Although it reported a 115-percent surge in third-quarter revenue, Genaissance has laid off about 10 percent of its workforce this week in a cost-cutting move aimed at helping the company to break even in operations by the end of next year.
The staff reductions, which accounts for 21 people, were announced as the company reported that total revenue for the three months ended Sept. 30 grew to $5.6 million from $2.6 million year over year. Still, the revenue growth was lower than anticipated due to “delays in the receipt of new contracts, as well as the timing of receipt of samples,” Kevin Rakin, Genaissance president and CEO, told investors during a conference call this week..
The lay-offs will save the company around $2 million per year beginning in 2005, according to a company spokesperson. Genaissance expects to book a $400,000 one-time charge for the downsizing in the fourth quarter, the company said in the statement. According to Genaissance, “a majority” of the lay-offs will be made in R&D.
The revenue increase was “primarily” the result of Genaissance’s acquisition of Lark Technologies, which closed in April (see PGx Reporter, 1/1/2004). Without the acquisition, third-quarter revenue would have increased 37 percent to $3.2 million, according to Genaissance.
Receipts from licenses and research in the quarter ended Sept. 30 increased 47 percent to $2.8 million from $1.9 million, while lab-service revenue jumped 345 percent to $2.8 million from $625,000, the company said.
Genaissance said it spent around $4.7 million on R&D, a 13-percent decline from its R&D outlays during the same period one year ago. As a result, net loss remained flat at $5.9 million, or $.20 per share.
The company said it had around $6.9 million in cash, equivalents, and marketable securities, and an additional $5 million in working capital as of Sept. 30.
The news comes three weeks after Genaissance said contract delays forced it to lower by around 20 percent its year-end revenue expectations, to between $20 million and $21 million from $25 million.
Genaissance had previously announced that year-end revenues would reach $25 million, but said on Oct. 21 that revenues would fall to between $20 million and $21 million. The revision punctuated a 40-percent stock-price decline that began on Oct. 20, when the shares closed at $2.78, and wound up at $1.99 on Nov. 9 (see PGx Reporter, 10/28/2004).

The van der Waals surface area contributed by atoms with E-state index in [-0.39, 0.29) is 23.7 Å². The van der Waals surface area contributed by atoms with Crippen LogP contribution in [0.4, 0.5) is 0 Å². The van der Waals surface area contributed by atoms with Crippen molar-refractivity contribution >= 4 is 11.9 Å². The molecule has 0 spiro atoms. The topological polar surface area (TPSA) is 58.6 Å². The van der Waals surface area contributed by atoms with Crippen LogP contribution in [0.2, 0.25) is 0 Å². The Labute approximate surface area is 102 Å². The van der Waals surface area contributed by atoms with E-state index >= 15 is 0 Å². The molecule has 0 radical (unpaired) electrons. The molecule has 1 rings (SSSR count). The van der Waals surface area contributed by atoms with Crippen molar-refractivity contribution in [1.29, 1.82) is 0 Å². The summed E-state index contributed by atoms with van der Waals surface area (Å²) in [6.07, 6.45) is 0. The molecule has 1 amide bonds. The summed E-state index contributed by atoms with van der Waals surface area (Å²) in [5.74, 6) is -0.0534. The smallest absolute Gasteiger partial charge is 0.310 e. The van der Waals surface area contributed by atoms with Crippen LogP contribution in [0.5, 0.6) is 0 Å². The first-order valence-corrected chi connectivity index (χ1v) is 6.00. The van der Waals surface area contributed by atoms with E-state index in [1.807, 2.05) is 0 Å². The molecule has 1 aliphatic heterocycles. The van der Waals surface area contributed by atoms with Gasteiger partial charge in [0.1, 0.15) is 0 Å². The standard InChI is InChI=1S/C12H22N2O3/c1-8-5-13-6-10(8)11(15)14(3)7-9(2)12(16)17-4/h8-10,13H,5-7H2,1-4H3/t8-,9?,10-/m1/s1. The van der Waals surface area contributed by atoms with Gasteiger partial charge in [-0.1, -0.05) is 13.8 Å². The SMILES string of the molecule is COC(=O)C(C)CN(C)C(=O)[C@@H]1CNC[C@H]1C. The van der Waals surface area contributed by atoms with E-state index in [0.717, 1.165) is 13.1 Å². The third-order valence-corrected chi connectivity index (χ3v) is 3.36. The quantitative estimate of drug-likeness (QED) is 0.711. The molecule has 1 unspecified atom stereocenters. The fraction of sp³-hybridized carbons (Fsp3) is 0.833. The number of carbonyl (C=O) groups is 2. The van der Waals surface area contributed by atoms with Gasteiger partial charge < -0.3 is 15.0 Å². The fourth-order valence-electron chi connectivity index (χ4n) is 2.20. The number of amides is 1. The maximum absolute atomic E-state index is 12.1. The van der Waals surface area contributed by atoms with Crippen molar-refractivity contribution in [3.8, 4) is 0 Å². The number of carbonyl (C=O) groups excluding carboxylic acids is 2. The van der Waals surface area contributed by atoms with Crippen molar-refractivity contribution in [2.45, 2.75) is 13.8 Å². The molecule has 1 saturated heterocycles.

The company’s stock was trading at $1.85 mid-day on Nov. 10.
Typically, investors react positively to news that a company facing a revenue or earnings shortfall has taken aggressive steps to remedy its financial outlook. However, Wall Street has punished the company since late October.
Positive investor reaction was something that would have helped Genaissance at this point in the company’s evolution. Though the firm has been making significant strides as a pharmacogenomics player — it recently licensed a drug from Merck, it branched further into animal genotyping, and is advancing a cardiac diagnostic — investors reacted harshly to the announcement in late October that year-end revenues would be nearly 20 percent lower than expected.
“It’s one of those bumps in the road that you hit,” Rakin told Pharmacogenomics Reporter last week. “But it’s more of a time problem than it is the market disappearing on us, and that’s why we put in the press release that we expect to grow in excess of 20 percent next year.”
Although Rakin said he couldn’t guarantee that Genaissance would regain the 20-percent year-end revenue decline, he said “a substantial part of [it] should reappear” sometime during 2005. Rakin declined to project which quarter of 2005 would contribute the most to revenue growth.
Turn of Fortune
The revenue guidance followed what had been a run of good news for Genaissance. On the same day as the restatement was made, Oct. 21, Genaissance announced it would provide a high-throughput genotyping platform to Chicago-based animal health-services company Pyxis Genomics in exchange for a fee for each animal-genotyping test Pyxis performs. “We expect to be receiving samples during Q4, and to begin to book revenues in the first quarter of 2005,” said Rakin during the conference call.